Publication date: 1 December 2014
Publication: Asian Democracy Review
Author: Naruemon Thabchumpon (Director, CSDS), Jakkrit Sangkhamanee, Carl Middleton (International Researcher, CSDS), and Weera Wongsatjachock.
Download this article from the Asian Democracy Review journal website here.
In recent years, explanation of Thailand’s democratization has been subject to intense debate. Some political experts say that Thai politics is monopolized by a few groups of political elites (see for example Thitinan 2014). Others have argued that various politically influential movements exist in Thailand, including those that support elections and that oppose corruption. In this paper, we argue that Thai democracy is no longer a game of elites, but that to a certain but significant extent laypeople have become involved in different spheres to assert their political, economic, and social influence or, through the lens of Cho (2012), acted to de-monopolize power.
However, this does not mean that Thailand has become a consolidated democracy characterized by the process of pluralization. Rather, the influential small groups that still hold power within Thai society have tried to maintain and strengthen their political regime by excluding the majority from actively getting involved in the democratization process, especially those from rural areas. This has created a series of country-wide conflicts that characterizes the present situation of Thai society.
This binary opposition between the urban elites and middle class people on the one hand and the rural majority on the other has led the country’s democratic transformation into a situation that we describe as polarization. Our Asian Democracy Index (ADI) survey data indicates that within this polarization, there still remain well-established and exclusive political and economic groupings that manage to maintain power within Thai society. At the same time, there are also movements of people that have struggled to shape the political, economic, and social transformations and withstand the old regime of powers in different ways.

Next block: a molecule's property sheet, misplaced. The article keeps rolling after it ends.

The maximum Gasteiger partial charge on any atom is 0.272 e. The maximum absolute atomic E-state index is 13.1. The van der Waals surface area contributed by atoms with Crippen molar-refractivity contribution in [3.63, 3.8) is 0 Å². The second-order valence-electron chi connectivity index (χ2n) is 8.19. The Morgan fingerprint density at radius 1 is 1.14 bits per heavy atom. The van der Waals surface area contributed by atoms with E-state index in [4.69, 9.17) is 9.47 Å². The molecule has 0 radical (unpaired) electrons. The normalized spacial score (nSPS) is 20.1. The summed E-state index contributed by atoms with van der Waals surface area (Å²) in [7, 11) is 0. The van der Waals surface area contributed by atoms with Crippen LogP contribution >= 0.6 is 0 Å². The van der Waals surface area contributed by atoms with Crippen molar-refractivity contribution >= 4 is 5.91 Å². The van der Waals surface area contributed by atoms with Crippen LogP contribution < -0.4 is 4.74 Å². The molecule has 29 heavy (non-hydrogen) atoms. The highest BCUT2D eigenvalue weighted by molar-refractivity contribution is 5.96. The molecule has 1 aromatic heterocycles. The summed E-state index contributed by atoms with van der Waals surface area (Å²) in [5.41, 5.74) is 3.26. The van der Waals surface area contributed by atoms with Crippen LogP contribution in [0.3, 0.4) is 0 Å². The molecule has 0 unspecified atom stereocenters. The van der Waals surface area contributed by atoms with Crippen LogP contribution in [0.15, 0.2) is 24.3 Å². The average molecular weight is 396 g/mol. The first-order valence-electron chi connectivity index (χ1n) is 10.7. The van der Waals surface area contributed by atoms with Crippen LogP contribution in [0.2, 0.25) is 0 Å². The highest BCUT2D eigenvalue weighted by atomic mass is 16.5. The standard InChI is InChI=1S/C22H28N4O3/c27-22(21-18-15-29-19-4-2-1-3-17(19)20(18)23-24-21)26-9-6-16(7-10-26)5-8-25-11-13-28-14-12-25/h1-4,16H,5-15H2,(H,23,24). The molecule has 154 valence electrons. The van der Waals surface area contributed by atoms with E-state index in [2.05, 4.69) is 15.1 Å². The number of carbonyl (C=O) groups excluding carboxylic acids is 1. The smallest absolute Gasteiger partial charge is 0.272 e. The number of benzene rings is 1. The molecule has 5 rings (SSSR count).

To elaborate our argument based on our survey of key experts, our paper is divided into four parts. In the next section, we provide a brief background of Thai democracy with a focus on the period from September 2013 to January 2014, which is the period during which our survey took place. We then discuss our research method and assessment, and mention some of the difficulties we encountered during the conduct of our survey. The third section of this paper presents the findings of the survey, organized according to the fields of politics, economy, and civil society. In the final section, we provide some reflexive conclusions and recommendations for the development of Thai democratization through the lens of de-monopolization.